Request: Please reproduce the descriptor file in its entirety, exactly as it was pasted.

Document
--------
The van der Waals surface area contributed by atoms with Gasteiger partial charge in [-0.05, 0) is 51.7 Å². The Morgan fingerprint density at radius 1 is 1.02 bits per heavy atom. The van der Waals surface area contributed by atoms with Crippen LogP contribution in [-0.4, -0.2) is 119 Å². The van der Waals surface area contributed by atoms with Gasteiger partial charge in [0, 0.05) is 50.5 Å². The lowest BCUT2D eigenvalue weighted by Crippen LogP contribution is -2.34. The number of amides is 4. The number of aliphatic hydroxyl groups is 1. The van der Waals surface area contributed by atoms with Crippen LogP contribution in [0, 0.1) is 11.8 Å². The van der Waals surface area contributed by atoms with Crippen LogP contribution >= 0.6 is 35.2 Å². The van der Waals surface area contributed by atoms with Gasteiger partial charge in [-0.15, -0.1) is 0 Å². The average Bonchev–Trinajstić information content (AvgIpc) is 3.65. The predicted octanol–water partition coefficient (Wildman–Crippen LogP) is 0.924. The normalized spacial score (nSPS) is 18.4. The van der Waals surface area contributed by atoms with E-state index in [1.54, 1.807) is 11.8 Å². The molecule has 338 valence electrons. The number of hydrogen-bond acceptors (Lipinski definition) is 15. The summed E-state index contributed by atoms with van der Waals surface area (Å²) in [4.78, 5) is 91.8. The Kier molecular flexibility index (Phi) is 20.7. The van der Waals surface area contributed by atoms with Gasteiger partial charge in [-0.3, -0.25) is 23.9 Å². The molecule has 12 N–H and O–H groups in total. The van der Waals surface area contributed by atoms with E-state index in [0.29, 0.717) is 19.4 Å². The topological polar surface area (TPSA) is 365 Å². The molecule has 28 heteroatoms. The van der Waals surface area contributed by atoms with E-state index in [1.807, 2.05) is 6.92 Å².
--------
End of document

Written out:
The van der Waals surface area contributed by atoms with Gasteiger partial charge in [-0.05, 0) is 51.7 Å². The Morgan fingerprint density at radius 1 is 1.02 bits per heavy atom. The van der Waals surface area contributed by atoms with Crippen LogP contribution in [-0.4, -0.2) is 119 Å². The van der Waals surface area contributed by atoms with Gasteiger partial charge in [0, 0.05) is 50.5 Å². The lowest BCUT2D eigenvalue weighted by Crippen LogP contribution is -2.34. The number of amides is 4. The number of aliphatic hydroxyl groups is 1. The van der Waals surface area contributed by atoms with Crippen LogP contribution in [0, 0.1) is 11.8 Å². The van der Waals surface area contributed by atoms with Crippen LogP contribution >= 0.6 is 35.2 Å². The van der Waals surface area contributed by atoms with Gasteiger partial charge in [-0.15, -0.1) is 0 Å². The average Bonchev–Trinajstić information content (AvgIpc) is 3.65. The predicted octanol–water partition coefficient (Wildman–Crippen LogP) is 0.924. The normalized spacial score (nSPS) is 18.4. The van der Waals surface area contributed by atoms with E-state index in [1.54, 1.807) is 11.8 Å². The molecule has 338 valence electrons. The number of hydrogen-bond acceptors (Lipinski definition) is 15. The summed E-state index contributed by atoms with van der Waals surface area (Å²) in [4.78, 5) is 91.8. The Kier molecular flexibility index (Phi) is 20.7. The van der Waals surface area contributed by atoms with Gasteiger partial charge in [-0.3, -0.25) is 23.9 Å². The molecule has 12 N–H and O–H groups in total. The van der Waals surface area contributed by atoms with E-state index in [0.29, 0.717) is 19.4 Å². The topological polar surface area (TPSA) is 365 Å². The molecule has 28 heteroatoms. The van der Waals surface area contributed by atoms with E-state index in [1.807, 2.05) is 6.92 Å².